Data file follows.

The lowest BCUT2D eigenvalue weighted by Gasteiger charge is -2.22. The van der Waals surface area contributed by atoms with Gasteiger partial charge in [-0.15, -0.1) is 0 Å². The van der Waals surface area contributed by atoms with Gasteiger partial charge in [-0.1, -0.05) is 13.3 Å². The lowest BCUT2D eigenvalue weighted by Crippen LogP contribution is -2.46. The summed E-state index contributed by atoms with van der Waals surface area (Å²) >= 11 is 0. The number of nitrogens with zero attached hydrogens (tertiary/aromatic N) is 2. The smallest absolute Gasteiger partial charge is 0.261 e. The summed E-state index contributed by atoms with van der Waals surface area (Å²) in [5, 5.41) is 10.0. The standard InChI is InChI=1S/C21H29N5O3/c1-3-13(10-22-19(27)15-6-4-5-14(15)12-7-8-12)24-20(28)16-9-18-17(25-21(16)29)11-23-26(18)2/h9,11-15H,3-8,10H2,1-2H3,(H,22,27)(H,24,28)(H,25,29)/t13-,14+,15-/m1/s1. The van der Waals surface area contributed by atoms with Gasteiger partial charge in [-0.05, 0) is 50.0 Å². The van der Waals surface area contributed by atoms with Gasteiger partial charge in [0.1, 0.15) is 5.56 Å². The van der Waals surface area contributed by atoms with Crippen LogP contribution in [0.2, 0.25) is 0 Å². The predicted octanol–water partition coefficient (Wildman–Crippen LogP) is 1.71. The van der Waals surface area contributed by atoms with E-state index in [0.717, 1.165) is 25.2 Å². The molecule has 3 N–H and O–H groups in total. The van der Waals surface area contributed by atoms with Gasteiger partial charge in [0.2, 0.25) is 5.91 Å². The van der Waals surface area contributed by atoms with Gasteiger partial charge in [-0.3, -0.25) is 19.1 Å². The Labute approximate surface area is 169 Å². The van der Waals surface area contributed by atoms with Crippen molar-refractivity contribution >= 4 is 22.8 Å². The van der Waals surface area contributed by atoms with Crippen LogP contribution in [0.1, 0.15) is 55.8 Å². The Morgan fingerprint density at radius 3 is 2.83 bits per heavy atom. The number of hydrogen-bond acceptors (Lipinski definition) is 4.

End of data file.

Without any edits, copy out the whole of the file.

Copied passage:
The lowest BCUT2D eigenvalue weighted by Gasteiger charge is -2.22. The van der Waals surface area contributed by atoms with Gasteiger partial charge in [-0.15, -0.1) is 0 Å². The van der Waals surface area contributed by atoms with Gasteiger partial charge in [-0.1, -0.05) is 13.3 Å². The lowest BCUT2D eigenvalue weighted by Crippen LogP contribution is -2.46. The summed E-state index contributed by atoms with van der Waals surface area (Å²) >= 11 is 0. The number of nitrogens with zero attached hydrogens (tertiary/aromatic N) is 2. The smallest absolute Gasteiger partial charge is 0.261 e. The summed E-state index contributed by atoms with van der Waals surface area (Å²) in [5, 5.41) is 10.0. The standard InChI is InChI=1S/C21H29N5O3/c1-3-13(10-22-19(27)15-6-4-5-14(15)12-7-8-12)24-20(28)16-9-18-17(25-21(16)29)11-23-26(18)2/h9,11-15H,3-8,10H2,1-2H3,(H,22,27)(H,24,28)(H,25,29)/t13-,14+,15-/m1/s1. The van der Waals surface area contributed by atoms with Gasteiger partial charge in [-0.05, 0) is 50.0 Å². The van der Waals surface area contributed by atoms with Gasteiger partial charge in [0.1, 0.15) is 5.56 Å². The van der Waals surface area contributed by atoms with Crippen LogP contribution in [0.2, 0.25) is 0 Å². The predicted octanol–water partition coefficient (Wildman–Crippen LogP) is 1.71. The van der Waals surface area contributed by atoms with E-state index in [0.717, 1.165) is 25.2 Å². The molecule has 3 N–H and O–H groups in total. The van der Waals surface area contributed by atoms with Gasteiger partial charge in [0.2, 0.25) is 5.91 Å². The van der Waals surface area contributed by atoms with Gasteiger partial charge in [-0.3, -0.25) is 19.1 Å². The Labute approximate surface area is 169 Å². The van der Waals surface area contributed by atoms with Crippen molar-refractivity contribution >= 4 is 22.8 Å². The van der Waals surface area contributed by atoms with Crippen LogP contribution in [0.1, 0.15) is 55.8 Å². The Morgan fingerprint density at radius 3 is 2.83 bits per heavy atom. The number of hydrogen-bond acceptors (Lipinski definition) is 4.